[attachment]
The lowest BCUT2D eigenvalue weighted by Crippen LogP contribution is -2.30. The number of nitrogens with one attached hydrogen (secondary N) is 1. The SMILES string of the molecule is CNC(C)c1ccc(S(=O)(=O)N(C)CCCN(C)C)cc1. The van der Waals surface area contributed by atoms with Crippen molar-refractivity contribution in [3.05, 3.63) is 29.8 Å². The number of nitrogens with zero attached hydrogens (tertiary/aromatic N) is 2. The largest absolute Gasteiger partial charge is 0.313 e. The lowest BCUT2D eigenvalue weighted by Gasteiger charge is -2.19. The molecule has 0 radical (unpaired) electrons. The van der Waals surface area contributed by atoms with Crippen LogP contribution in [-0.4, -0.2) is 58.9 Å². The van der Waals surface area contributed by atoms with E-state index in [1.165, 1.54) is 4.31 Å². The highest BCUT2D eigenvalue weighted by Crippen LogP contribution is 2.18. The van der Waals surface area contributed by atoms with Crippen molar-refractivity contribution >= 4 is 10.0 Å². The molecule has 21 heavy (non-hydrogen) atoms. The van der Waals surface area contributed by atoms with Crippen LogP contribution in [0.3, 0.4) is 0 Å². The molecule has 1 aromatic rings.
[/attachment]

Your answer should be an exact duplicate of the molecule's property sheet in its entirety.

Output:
The lowest BCUT2D eigenvalue weighted by Crippen LogP contribution is -2.30. The number of nitrogens with one attached hydrogen (secondary N) is 1. The SMILES string of the molecule is CNC(C)c1ccc(S(=O)(=O)N(C)CCCN(C)C)cc1. The van der Waals surface area contributed by atoms with Crippen molar-refractivity contribution in [3.05, 3.63) is 29.8 Å². The number of nitrogens with zero attached hydrogens (tertiary/aromatic N) is 2. The largest absolute Gasteiger partial charge is 0.313 e. The lowest BCUT2D eigenvalue weighted by Gasteiger charge is -2.19. The molecule has 0 radical (unpaired) electrons. The van der Waals surface area contributed by atoms with Crippen LogP contribution in [-0.4, -0.2) is 58.9 Å². The van der Waals surface area contributed by atoms with E-state index in [1.165, 1.54) is 4.31 Å². The highest BCUT2D eigenvalue weighted by Crippen LogP contribution is 2.18. The van der Waals surface area contributed by atoms with Crippen molar-refractivity contribution >= 4 is 10.0 Å². The molecule has 21 heavy (non-hydrogen) atoms. The van der Waals surface area contributed by atoms with Crippen LogP contribution in [0.3, 0.4) is 0 Å². The molecule has 1 aromatic rings.